Robert Walker is in pain. After warming-up in the frenetic pre-lift area at the Vodafone Events Centre in South Auckland, New Zealand. A light deadlift at 140kg has triggered spasms in his lower back, leaving him in horrible levels of hurt. This pain is threatening to end all his hard work in his favourite lift, crippling him mentally. Walker has already done his bench press and squat, but the international powerlifting competition is running four hours late due to the number of competitors.
In a desperate attempt to recover, the 18-year-old gingerly goes through his stretching ritual with extra clothing layers to help improve circulation to his back. His mind is in tatters. He’s a sub junior in his category and he’s representing South Africa. He lowers his opening attempt from 240kg down to 200kg, not sure if he can lift at all. All the time and effort in his training seem to slip away as the countdown clock chips away at his future. His name is called. He walks onto the platform. The pain is temporarily struck from his mind, and Walker lifts the 200kg barbell like it’s a broomstick. Despite the spasms, he walks away from the first lift and decides that it’s all or nothing. He has one lift in him, and it’s either going to end in a world record or a damaged back.
He stands facing the wall, wearing four extra layers and his weight belt to keep his back from going into spasms again. Fittingly, he’s plugged into heavy metal, consuming caffeine through coffee and tablets. One of the coaches approaches him, and pats him on the shoulder. Walker removes the extra layers while still listening to his hard soundtrack, chalks up his large, calloused hands, and inhales a mixture of ammonia and eucalyptus, a lifter’s snuff which clears and focuses the mind. It makes Walker furious. He walks onto the stage to a fairly empty crowd (it’s now 4am), but the rest of the South African lifters make up the numbers by screaming their support. Filled with doubt before stepping onto the platform, Walker now feels only anger. He shouts, grasps the bar, and takes the weight of 280kg.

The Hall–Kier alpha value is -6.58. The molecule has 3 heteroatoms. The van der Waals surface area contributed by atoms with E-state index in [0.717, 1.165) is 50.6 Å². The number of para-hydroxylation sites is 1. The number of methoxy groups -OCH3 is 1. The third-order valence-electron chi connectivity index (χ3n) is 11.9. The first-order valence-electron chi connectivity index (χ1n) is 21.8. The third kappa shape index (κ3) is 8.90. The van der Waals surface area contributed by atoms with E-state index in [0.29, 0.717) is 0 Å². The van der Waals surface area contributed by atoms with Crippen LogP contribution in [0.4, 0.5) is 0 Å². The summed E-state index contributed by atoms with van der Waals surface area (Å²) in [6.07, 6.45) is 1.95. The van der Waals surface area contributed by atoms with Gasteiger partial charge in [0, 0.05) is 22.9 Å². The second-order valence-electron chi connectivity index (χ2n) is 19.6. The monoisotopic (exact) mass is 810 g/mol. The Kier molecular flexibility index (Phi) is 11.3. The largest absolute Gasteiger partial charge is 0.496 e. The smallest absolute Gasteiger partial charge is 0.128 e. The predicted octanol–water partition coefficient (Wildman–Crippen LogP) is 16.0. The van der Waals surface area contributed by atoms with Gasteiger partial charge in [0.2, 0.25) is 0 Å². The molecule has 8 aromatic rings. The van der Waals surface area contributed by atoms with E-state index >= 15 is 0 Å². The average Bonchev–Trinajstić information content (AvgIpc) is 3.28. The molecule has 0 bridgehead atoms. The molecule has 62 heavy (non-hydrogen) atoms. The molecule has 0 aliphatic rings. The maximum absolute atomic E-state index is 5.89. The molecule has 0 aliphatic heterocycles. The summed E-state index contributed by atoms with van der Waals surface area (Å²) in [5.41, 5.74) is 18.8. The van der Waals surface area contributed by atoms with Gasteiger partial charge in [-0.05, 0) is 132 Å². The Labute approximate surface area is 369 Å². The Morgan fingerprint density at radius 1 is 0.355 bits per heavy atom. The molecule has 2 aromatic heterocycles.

The bar travels upwards, bending in the middle. Walker reaches the crucial part of the lift, and mentally spots himself, providing a final injection of confidence. He stands straight, locking out the deadlift, and waits for the command from the judges to put it down. The wait feels like hours, but he gets the order, and carefully lowers the barbell. If he drops it now, it’s a failed lift. He turns to the judges and waits for their decisions. He gets the prized three white lights on the screen, marking a good lift. Walker collapses. He’s just broken a world record.
The Raw Truth
Walker is part of the new wave of young athletes who are choosing powerlifting as their sport of choice. Powerlifting focuses on the three classic weightlifting moves: the squat, the bench press and the deadlift. Powerlifting can be broken into two categories: Raw (lifting without any aids besides a weight belt) and Equipped (which allows the use of tools like a squat and deadlift suit and a bench shirt). These heavily-woven, compression-type tools can provide up to 80kg difference. Walker falls into the Raw camp, but the South African powerlifting team has both.
“The Raw side seems to be growing faster,” says Walker. “It’s incredibly popular in the US now. I think it’s easier for people to relate to and that’s why I think it’s the future. The Raw World Champs were held in Muldersdrift in June, and our participation numbers increased drastically. Think of how many South African men go to gym and care about what they can bench, squat and deadlift – as soon as squat suits and extra equipment is brought in to lift incredible numbers, it becomes less relatable.”